15

Say I have this dictionary

war_files:
  server1:
  - file1.war
  - file2.war
  server2:
  - file1.war
  - file2.war
  - file3.war

and for now I just want to loop over each item (key), and then over each item in the key (value). I did this

- name: Loop over the dictionary
  debug: msg="Key={{ item.key }} value={{ item.value }}"
  with_dict: "{{ war_files }}"

And I get this. It is of course correct, but is NOT what I want.

ok: [localhost] => (item={'value': [u'file1.war', u'file2.war'], 'key': u'server1'}) => {
    "item": {
        "key": "server1", 
        "value": [
            "file1.war", 
            "file2.war"
        ]
    }, 
    "msg": "Server=server1, WAR=[u'file1.war', u'file2.war']"
}
ok: [localhost] => (item={'value': [u'file1.war', u'file2.war', u'file3.war'], 'key': u'server2'}) => {
    "item": {
        "key": "server2", 
        "value": [
            "file1.war", 
            "file2.war", 
            "file3.war"
        ]
    }, 
    "msg": "Server=server2, WAR=[u'file1.war', u'file2.war', u'file3.war']"
}

I want to get an output that says

"msg": "Server=server1, WAR=file1.war"
"msg": "Server=server1, WAR=file2.war"
"msg": "Server=server2, WAR=file1.war"
"msg": "Server=server2, WAR=file2.war"
"msg": "Server=server2, WAR=file3.war"

IOW, how can I write a task to iterates over the dictionary so it goes through each key, and then the items within each key? In essence, I have a nested array and want to iterate over it?

6

EDIT: At the time of writing this answer, Ansible 2.6 wasn't out. Please read the answer provided by @tmoschou, as it is much better.


Well, I couldn't find a very easy way to do it, however, with a little bit of jinja2, we can achieve something of this sort:

/tmp ❯❯❯ cat example.yml
---
- hosts: 127.0.0.1
  vars:
    war_files:
      server1:
      - file1.war
      - file2.war
      server2:
      - file1.war
      - file2.war
      - file3.war
  tasks:
  - set_fact:
      war_files_list_of_dicts: |
          {% set res = [] -%}
          {% for key in war_files.keys() -%}
             {% for value in war_files[key] -%}
              {% set ignored = res.extend([{'Server': key, 'WAR':value}]) -%}
             {%- endfor %}
          {%- endfor %}
          {{ res }}

  - name: let's debug the crap out of this
    debug: var=war_files_list_of_dicts

  - name: Servers and their WARs!!!
    debug:
       msg: "Server={{ item.Server }}, WAR={{ item.WAR }}"
    with_items: "{{ war_files_list_of_dicts }}"

And, when the playbook is run:

/tmp ❯❯❯ ansible-playbook example.yml
 [WARNING]: provided hosts list is empty, only localhost is available


PLAY [127.0.0.1] ***************************************************************

TASK [setup] *******************************************************************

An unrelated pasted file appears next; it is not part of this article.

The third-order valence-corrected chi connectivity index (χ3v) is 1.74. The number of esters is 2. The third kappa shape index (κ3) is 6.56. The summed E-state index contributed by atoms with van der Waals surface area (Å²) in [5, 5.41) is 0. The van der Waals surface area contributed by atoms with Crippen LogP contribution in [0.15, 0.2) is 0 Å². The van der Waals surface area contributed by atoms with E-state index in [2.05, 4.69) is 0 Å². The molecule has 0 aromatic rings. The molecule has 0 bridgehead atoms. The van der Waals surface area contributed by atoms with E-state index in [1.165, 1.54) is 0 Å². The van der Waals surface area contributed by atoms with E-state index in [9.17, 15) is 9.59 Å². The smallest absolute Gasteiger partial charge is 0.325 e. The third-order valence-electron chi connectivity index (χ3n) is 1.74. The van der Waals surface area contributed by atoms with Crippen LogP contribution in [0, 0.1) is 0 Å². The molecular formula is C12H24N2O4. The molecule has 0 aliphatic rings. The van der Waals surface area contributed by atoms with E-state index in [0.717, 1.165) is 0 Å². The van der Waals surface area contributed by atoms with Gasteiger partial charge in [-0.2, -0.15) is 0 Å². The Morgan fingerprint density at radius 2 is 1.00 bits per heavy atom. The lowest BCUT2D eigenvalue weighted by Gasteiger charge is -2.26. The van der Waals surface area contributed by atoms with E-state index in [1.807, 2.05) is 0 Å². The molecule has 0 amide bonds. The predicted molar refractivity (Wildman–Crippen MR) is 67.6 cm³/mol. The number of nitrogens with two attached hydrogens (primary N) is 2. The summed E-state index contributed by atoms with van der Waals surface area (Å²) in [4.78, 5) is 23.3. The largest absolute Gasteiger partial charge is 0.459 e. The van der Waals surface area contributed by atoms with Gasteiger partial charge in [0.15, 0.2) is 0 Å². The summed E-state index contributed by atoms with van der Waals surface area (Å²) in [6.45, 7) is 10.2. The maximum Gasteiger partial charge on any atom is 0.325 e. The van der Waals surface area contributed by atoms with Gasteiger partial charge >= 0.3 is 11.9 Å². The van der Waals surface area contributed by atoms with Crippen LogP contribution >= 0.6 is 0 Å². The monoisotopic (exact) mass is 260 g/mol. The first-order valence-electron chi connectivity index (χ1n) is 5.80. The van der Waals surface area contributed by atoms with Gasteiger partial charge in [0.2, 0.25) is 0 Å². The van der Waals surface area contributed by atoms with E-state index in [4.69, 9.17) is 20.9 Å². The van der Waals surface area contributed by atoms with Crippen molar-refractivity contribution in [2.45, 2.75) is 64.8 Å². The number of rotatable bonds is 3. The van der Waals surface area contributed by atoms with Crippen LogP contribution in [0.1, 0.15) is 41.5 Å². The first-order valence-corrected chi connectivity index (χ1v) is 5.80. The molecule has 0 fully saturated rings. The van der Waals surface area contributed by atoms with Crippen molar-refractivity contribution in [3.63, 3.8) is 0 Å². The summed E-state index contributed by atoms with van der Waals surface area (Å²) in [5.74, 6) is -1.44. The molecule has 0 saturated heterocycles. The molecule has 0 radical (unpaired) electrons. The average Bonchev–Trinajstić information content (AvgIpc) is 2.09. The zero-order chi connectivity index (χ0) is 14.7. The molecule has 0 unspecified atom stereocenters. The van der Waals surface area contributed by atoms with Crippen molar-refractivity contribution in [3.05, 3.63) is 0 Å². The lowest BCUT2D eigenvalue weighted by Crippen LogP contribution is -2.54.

ok: [127.0.0.1]

TASK [set_fact] ****************************************************************
ok: [127.0.0.1]

TASK [let's debug the crap out of this] ****************************************
ok: [127.0.0.1] => {
    "war_files_list_of_dicts": [
        {
            "Server": "server1", 
            "WAR": "file1.war"
        }, 
        {
            "Server": "server1", 
            "WAR": "file2.war"
        }, 
        {
            "Server": "server2", 
            "WAR": "file1.war"
        }, 
        {
            "Server": "server2", 
            "WAR": "file2.war"
        }, 
        {
            "Server": "server2", 
            "WAR": "file3.war"
        }
    ]
}

TASK [Servers and their WARs!!!] ***********************************************
ok: [127.0.0.1] => (item={'WAR': u'file1.war', 'Server': u'server1'}) => {
    "item": {
        "Server": "server1", 
        "WAR": "file1.war"
    }, 
    "msg": "Server=server1, WAR=file1.war"
}
ok: [127.0.0.1] => (item={'WAR': u'file2.war', 'Server': u'server1'}) => {
    "item": {
        "Server": "server1", 
        "WAR": "file2.war"
    }, 
    "msg": "Server=server1, WAR=file2.war"
}
ok: [127.0.0.1] => (item={'WAR': u'file1.war', 'Server': u'server2'}) => {
    "item": {
        "Server": "server2", 
        "WAR": "file1.war"
    }, 
    "msg": "Server=server2, WAR=file1.war"
}
ok: [127.0.0.1] => (item={'WAR': u'file2.war', 'Server': u'server2'}) => {
    "item": {
        "Server": "server2", 
        "WAR": "file2.war"
    }, 
    "msg": "Server=server2, WAR=file2.war"
}
ok: [127.0.0.1] => (item={'WAR': u'file3.war', 'Server': u'server2'}) => {
    "item": {
        "Server": "server2", 
        "WAR": "file3.war"
    }, 
    "msg": "Server=server2, WAR=file3.war"
}

PLAY RECAP *********************************************************************
127.0.0.1                  : ok=4    changed=0    unreachable=0    failed=0   
  • 2
    Thank you! This is where I like Chef over Ansible, where I can just write Ruby to iterate over a data structure. In essence that's what you did here with Python, but that syntax is just ugly. – Chris F Feb 14 '17 at 15:18